The Company makes various assumptions and estimates regarding estimated future cash flows and other factors in determining the fair values of the respective assets. The assumptions and estimates used to determine future values and remaining useful lives of long-lived assets are complex and subjective. They can be affected by various factors, including external factors such as industry and economic trends, and internal factors such as the Company’s business strategy and its forecasts for specific market expansion.


ACCOUNTS RECEIVABLE AND CONCENTRATION OF RISK

 

Accounts receivable, net is stated at the amount the Company expects to collect, or the net realizable value. The Company provides a provision for allowances that includes returns, allowances and doubtful accounts equal to the estimated uncollectible amounts. The Company estimates its provision for allowances based on historical collection experience and a review of the current status of trade accounts receivable. It is reasonably possible that the Company’s estimate of the provision for allowances will change.


The Company’s CreateApp business effective 1 September 2015 is based on a nil accounts receivable balance as subscriptions are collected through a US based payment gateway on a usage basis.  


The Company’s legacy data storage business accounts receivable balance was written off at December 31, 2016. As of December 31, 2016, sales included a concentration from a major customer although accounts receivable had a nil balance (2015: $722,700).  For the year ended December 31, 2016 and 2015, the Company had sales in excess of 10% of $12,566,093 and $2,356,501 with two major customers, respectively.


CASH AND CASH EQUIVALENTS


Cash and cash equivalents represent cash on hand, demand deposits, and other short-term highly liquid investments placed with banks, which have original maturities of three months or less and are readily convertible to known amounts of cash.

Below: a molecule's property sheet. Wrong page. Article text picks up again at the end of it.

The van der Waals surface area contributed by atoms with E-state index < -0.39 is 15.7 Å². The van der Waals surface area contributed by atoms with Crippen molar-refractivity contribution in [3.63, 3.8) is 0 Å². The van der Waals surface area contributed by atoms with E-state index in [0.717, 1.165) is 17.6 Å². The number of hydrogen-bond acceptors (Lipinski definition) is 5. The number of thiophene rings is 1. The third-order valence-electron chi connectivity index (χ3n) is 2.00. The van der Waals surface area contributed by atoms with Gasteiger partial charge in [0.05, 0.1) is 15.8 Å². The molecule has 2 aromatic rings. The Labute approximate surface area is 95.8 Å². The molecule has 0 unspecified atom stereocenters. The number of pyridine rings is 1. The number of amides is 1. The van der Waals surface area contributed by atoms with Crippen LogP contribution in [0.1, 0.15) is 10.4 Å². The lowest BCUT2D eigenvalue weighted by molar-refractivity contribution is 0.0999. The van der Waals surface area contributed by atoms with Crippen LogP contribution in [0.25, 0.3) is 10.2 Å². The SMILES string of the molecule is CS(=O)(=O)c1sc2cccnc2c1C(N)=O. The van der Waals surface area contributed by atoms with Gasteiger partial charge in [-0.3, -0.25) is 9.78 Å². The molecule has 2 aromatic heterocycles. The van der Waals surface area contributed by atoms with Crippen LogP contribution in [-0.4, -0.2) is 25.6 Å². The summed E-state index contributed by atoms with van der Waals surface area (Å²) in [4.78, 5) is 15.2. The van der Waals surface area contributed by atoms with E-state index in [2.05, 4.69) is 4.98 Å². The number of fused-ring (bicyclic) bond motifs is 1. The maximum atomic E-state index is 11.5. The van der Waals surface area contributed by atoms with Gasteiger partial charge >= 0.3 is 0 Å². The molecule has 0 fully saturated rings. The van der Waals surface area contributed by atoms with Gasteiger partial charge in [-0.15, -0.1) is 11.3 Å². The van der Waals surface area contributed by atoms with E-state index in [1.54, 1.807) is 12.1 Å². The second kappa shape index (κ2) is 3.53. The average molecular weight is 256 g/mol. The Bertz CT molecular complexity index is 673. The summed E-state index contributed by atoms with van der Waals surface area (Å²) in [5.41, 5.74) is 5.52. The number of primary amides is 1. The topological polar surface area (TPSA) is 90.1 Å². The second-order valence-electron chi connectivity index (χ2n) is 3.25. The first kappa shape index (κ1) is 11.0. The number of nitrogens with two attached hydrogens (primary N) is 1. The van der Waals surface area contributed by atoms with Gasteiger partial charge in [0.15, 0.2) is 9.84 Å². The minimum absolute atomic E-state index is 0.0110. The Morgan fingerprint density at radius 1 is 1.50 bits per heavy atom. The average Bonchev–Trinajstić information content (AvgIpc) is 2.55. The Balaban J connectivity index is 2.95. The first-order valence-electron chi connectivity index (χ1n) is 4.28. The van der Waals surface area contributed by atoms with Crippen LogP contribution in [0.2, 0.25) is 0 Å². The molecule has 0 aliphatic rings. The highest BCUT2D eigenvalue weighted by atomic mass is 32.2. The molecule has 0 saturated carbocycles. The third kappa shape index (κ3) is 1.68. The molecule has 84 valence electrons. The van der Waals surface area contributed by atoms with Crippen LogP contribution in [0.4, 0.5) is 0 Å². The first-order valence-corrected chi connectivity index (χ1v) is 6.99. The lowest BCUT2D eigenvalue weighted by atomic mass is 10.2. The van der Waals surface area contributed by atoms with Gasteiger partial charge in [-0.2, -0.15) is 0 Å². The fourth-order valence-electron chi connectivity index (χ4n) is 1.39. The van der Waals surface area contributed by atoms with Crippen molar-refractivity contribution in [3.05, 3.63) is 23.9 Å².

F-7





EARNINGS PER SHARE


Basic (loss) earnings per share is based on the weighted average number of common shares outstanding during the period while the effects of potential common shares outstanding during the period are included in diluted earnings per share.  

 

FASB Accounting Standard Codification Topic 260 (“ASC 260”), “Earnings Per Share,” requires that employee equity share options, non-vested shares and similar equity instruments granted to employees be treated as potential common shares in computing diluted earnings per share. Diluted earnings per share should be based on the actual number of options or shares granted and not yet forfeited, unless doing so would be anti-dilutive. The Company uses the “treasury stock” method for equity instruments granted in share-based payment transactions provided in ASC 260 to determine diluted earnings per share. Antidilutive securities represent potentially dilutive securities which are excluded from the computation of diluted earnings or loss per share as their impact was antidilutive.


REVENUE RECOGNITION


The Company recognizes revenue from providing hosting and integration services and licensing the use of its technology platform to its customers. The Company recognizes revenue when all of the following conditions are satisfied: (1) there is persuasive evidence of an arrangement; (2) the service has been provided to the customer (for licensing, revenue is recognized when the Company’s technology is used to provide hosting and integration services); (3) the amount of fees to be paid by the customer is fixed or determinable; and (4) the collection of fees is probable.  We account for our multi-element arrangements, such as instances where we design a custom website and separately offer other services such as hosting, which are recognized over the period for when services are performed.